In England’s West Country, Dorset is a rural place without a single city.
But what Dorset does have is the most romantic countryside and heroic coastal landscapes that make up the UNESCO-listed Jurassic Coast.
Wherever you go there’s always something memorable to see close by.
On the sea are atmospheric ports, perfect sandy beaches, massive cliffs and natural wonders like Durdle Door.
You’re in England’s fossil-hunting capital here, where exciting finds are guaranteed with a little patience.
And strewn across the interior are castles, abbeys and stately homes, many of which you may already have seen on TV or in movies.
Lets explore the best places to visit in Dorset:
It’s easy to see why the coastal town of Weymouth is such a hit with tourists: Straight away there’s the enchanting harbour, set on the banks of the River Wey before it reaches the sea.
The quays have a quaint jumble of old inns and warehouses, and you can take in the scene from a waterside bench and watch the yachts and trawlers come and go.
And then there’s the beach: Long, sandy and with waters safe for kids to spend whole sunny days paddling and splashing around.
There’s always something big going on in Weymouth, be it the Kite Festival in May and the Seafood Festival on the quaysides in July.
A spa town from the early-1800s onwards, Bournemouth attracted Regency and Victorian society’s upper crust for health retreats for its warm climate (comparatively!), gardens, pine woodland and fresh sea air.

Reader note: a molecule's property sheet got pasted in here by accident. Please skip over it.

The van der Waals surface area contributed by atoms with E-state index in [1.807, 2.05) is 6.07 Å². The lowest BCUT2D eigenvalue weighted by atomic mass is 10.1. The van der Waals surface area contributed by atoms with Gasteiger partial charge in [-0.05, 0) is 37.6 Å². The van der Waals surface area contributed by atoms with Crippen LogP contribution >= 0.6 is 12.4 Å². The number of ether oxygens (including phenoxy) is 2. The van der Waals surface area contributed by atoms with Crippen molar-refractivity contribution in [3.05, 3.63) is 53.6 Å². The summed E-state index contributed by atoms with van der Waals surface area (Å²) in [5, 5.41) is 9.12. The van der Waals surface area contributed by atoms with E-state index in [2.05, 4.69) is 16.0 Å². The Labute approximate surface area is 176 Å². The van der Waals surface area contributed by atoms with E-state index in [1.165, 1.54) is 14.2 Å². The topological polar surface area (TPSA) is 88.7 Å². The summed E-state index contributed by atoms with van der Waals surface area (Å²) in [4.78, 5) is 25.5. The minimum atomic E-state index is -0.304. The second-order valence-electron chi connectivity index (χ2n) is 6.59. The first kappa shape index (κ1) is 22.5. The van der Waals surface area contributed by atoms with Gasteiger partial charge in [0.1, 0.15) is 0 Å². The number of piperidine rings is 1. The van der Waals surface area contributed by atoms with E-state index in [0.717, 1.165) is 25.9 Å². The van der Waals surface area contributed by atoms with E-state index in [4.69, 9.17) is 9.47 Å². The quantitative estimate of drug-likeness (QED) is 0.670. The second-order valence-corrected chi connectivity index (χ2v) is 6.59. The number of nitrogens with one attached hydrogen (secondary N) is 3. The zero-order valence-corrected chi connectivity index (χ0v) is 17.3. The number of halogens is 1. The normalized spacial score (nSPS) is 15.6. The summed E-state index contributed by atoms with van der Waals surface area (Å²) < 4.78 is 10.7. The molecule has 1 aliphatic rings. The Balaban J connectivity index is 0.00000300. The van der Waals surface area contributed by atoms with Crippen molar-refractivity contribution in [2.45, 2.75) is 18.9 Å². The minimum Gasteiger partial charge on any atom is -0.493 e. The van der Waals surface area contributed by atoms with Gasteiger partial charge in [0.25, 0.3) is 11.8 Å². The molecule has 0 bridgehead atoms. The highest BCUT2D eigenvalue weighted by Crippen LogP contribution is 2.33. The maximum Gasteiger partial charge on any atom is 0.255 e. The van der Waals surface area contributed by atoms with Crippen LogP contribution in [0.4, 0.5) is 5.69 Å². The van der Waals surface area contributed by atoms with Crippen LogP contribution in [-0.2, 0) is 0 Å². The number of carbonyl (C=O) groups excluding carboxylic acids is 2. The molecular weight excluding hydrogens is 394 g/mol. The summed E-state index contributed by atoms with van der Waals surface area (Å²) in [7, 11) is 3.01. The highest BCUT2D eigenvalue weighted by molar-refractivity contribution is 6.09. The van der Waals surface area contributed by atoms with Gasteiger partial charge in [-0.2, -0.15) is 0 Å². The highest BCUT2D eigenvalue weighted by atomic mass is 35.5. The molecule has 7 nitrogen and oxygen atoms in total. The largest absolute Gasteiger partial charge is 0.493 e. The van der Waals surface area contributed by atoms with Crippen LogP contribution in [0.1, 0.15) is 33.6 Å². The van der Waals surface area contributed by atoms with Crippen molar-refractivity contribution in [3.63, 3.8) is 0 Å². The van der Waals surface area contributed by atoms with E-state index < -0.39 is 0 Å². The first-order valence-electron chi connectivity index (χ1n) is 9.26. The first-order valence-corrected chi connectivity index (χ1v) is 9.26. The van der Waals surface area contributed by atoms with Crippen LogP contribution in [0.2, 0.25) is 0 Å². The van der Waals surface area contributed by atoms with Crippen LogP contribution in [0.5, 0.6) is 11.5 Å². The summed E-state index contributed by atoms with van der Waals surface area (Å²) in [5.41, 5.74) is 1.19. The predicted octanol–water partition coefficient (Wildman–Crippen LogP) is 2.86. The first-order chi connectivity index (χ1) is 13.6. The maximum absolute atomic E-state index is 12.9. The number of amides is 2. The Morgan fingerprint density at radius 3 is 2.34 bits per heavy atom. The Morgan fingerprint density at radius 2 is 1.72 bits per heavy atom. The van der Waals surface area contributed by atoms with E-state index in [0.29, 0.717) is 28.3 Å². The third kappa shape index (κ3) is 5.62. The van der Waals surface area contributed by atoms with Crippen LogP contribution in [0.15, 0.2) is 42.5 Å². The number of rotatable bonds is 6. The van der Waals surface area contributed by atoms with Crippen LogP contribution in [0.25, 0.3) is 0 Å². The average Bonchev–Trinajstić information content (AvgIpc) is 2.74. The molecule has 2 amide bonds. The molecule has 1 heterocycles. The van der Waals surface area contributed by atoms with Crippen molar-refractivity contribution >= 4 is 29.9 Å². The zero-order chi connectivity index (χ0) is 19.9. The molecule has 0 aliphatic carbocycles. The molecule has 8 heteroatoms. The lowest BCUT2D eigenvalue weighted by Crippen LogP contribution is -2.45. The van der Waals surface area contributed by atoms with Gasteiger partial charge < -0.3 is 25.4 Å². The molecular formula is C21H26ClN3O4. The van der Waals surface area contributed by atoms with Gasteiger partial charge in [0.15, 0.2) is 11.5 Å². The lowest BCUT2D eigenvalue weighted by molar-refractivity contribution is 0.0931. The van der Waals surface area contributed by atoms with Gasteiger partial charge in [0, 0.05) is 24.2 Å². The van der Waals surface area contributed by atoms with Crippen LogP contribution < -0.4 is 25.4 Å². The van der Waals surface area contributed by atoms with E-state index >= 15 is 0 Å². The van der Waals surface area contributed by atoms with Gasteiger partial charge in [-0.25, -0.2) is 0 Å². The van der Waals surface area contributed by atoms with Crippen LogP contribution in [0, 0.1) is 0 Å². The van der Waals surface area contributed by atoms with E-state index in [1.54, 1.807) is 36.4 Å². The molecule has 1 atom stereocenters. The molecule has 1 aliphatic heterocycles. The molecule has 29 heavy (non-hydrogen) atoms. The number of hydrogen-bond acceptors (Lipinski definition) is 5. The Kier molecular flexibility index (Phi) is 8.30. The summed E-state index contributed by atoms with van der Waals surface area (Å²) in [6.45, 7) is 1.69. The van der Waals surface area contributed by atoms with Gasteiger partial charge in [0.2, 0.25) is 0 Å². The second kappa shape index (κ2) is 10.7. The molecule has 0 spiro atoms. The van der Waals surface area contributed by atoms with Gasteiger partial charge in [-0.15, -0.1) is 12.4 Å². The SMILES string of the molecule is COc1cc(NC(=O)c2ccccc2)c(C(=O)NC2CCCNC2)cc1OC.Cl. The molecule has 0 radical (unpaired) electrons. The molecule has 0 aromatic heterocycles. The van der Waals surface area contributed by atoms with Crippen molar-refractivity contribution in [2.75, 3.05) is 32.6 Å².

Large villas were built in this time and continue to lend the town a feeling of grandeur and opulence.
There are seven miles of beaches on the coast, one of which is the Blue Flag Alum Chine, with perfect golden sands.
Potter around the artisan shops in Westbourne and sample the nightlife around the Square area.
A real trove of British art and decoration awaits at the Russell-Cotes Gallery, set in a sumptuous Art Nouveau villa on a cliff-top.
Dorset’s county town is both beautiful and historic, with tons of listed buildings in its centre and majestic estates like Athelhampton and Kingston Maurward in the immediate countryside.
For shopping and nightlife, look no further than the newly regenerated Brewery Square, set in front of the striking old Eldridge Pope Brewery.
The esteemed Victorian writer Thomas Hardy spent most of his life in and near Dorchester.
You can visit Thomas Hardy’s Cottage, a quaint thatched house where he was born in 1840 and resided until 34, during which time he wrote classics like Far from the Madding Crowd.
Also open is the more sophisticated Max Gate, a Victorian mansion that Hardy occupied from 1885 until he died in 1928.
4. Jurassic Coast
The entirety of Dorset’s western shoreline, from Studley all the way to the boundary with Devon, is a UNESCO World Heritage Site.